Friday, March 27, 2009

Aksharaabhyaasa (or Vidhyaarambham) - A Prayer for a Milestone

Growing up in India, it is very easy to feel like you're drowning in the frequency and number of rituals in any given year. There are the numerous festivals, there are the special rituals unique to every family, the rituals for every life event, and then there are the pujas held at random times during the year to address specific issues - if someone has been sick for a long time, if someone is having difficulty at work or in finding a bride or groom, or if the family is just grateful for a happy occurrence.

Not only do you celebrate the ones in your own home, but you participate in the ones in relatives' and friends' houses as well - 'participate' meaning you dress up in nice clothes, put on all your jewellery, talk nineteen to the dozen with the gathering of friends and relatives, feast to your heart's content on festival food and go back home deliciously tired. Yes, rituals in other people's houses are almost always more fun. Someone else is doing all the work, you see.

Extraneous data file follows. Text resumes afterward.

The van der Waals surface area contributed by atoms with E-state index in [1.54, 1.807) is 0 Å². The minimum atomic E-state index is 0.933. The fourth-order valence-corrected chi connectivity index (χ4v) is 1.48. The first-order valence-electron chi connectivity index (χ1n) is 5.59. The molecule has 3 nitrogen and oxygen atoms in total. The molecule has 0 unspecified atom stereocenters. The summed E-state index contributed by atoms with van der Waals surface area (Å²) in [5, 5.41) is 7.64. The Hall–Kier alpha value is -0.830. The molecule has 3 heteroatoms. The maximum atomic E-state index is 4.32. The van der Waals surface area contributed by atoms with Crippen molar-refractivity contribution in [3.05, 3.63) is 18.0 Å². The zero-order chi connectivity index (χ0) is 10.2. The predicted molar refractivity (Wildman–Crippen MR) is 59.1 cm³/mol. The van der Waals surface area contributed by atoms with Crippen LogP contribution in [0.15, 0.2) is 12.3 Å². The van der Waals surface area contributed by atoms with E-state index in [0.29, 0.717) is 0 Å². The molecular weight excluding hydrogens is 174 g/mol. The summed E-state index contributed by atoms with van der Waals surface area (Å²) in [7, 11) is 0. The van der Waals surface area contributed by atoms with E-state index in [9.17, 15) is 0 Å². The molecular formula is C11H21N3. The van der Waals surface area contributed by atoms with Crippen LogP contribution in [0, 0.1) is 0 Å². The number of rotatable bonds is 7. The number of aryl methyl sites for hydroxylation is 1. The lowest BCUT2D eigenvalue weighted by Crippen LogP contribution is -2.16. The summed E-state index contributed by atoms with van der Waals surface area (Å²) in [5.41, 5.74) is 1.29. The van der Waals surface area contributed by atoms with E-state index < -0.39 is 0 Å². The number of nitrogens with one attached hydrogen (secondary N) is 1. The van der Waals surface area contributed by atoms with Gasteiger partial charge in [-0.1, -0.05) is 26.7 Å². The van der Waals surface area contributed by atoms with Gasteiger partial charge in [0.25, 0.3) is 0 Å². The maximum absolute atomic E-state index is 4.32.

Living in the US, it's a completely different story. We live off of a calendar that makes no mention of any of the festivals, wandering in the desert of no rituals for years. Life runs on a completely different cycle than the one on which we grew up. No, this is not a complaint, just a statement of fact. It is what it is. We each pray in our own way every morning, we get to the temple as often as we can, but festivals come and go unnoticed, unless my parents or in-laws call from India and ask what we did that day.